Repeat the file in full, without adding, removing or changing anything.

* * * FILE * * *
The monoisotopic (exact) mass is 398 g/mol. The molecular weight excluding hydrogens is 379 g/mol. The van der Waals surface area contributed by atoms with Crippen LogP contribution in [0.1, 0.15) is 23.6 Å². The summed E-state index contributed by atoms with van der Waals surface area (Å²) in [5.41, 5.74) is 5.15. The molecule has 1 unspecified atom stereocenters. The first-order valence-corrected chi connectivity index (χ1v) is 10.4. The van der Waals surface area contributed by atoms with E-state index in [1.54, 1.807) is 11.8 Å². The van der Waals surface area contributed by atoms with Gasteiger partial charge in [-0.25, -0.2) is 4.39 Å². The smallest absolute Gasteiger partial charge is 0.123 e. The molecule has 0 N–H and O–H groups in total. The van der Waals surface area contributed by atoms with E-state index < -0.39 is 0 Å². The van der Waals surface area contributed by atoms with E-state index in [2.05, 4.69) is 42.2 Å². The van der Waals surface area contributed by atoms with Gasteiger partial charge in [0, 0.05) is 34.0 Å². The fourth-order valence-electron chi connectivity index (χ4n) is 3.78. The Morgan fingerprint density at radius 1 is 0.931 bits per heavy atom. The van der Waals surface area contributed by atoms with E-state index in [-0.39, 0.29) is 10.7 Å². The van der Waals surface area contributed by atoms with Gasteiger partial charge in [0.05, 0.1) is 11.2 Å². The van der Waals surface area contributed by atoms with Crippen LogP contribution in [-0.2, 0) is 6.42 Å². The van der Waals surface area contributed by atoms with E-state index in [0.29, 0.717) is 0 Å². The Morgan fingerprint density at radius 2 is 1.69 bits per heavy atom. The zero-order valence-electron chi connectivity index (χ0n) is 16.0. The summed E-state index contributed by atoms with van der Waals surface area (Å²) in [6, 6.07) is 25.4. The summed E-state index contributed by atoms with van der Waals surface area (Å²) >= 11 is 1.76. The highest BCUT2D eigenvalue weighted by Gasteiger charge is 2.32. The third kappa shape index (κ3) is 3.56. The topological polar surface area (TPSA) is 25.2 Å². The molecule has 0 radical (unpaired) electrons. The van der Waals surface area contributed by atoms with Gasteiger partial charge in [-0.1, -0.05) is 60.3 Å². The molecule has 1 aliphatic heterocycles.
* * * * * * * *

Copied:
The monoisotopic (exact) mass is 398 g/mol. The molecular weight excluding hydrogens is 379 g/mol. The van der Waals surface area contributed by atoms with Crippen LogP contribution in [0.1, 0.15) is 23.6 Å². The summed E-state index contributed by atoms with van der Waals surface area (Å²) in [5.41, 5.74) is 5.15. The molecule has 1 unspecified atom stereocenters. The first-order valence-corrected chi connectivity index (χ1v) is 10.4. The van der Waals surface area contributed by atoms with E-state index in [1.54, 1.807) is 11.8 Å². The van der Waals surface area contributed by atoms with Gasteiger partial charge in [-0.25, -0.2) is 4.39 Å². The smallest absolute Gasteiger partial charge is 0.123 e. The molecule has 0 N–H and O–H groups in total. The van der Waals surface area contributed by atoms with E-state index < -0.39 is 0 Å². The van der Waals surface area contributed by atoms with E-state index in [2.05, 4.69) is 42.2 Å². The van der Waals surface area contributed by atoms with Gasteiger partial charge in [0, 0.05) is 34.0 Å². The fourth-order valence-electron chi connectivity index (χ4n) is 3.78. The Morgan fingerprint density at radius 1 is 0.931 bits per heavy atom. The van der Waals surface area contributed by atoms with E-state index in [-0.39, 0.29) is 10.7 Å². The van der Waals surface area contributed by atoms with Gasteiger partial charge in [0.05, 0.1) is 11.2 Å². The van der Waals surface area contributed by atoms with Crippen LogP contribution in [-0.2, 0) is 6.42 Å². The van der Waals surface area contributed by atoms with E-state index in [0.29, 0.717) is 0 Å². The Morgan fingerprint density at radius 2 is 1.69 bits per heavy atom. The zero-order valence-electron chi connectivity index (χ0n) is 16.0. The summed E-state index contributed by atoms with van der Waals surface area (Å²) in [6, 6.07) is 25.4. The summed E-state index contributed by atoms with van der Waals surface area (Å²) >= 11 is 1.76. The highest BCUT2D eigenvalue weighted by Gasteiger charge is 2.32. The third kappa shape index (κ3) is 3.56. The topological polar surface area (TPSA) is 25.2 Å². The molecule has 0 radical (unpaired) electrons. The van der Waals surface area contributed by atoms with Gasteiger partial charge in [-0.1, -0.05) is 60.3 Å². The molecule has 1 aliphatic heterocycles.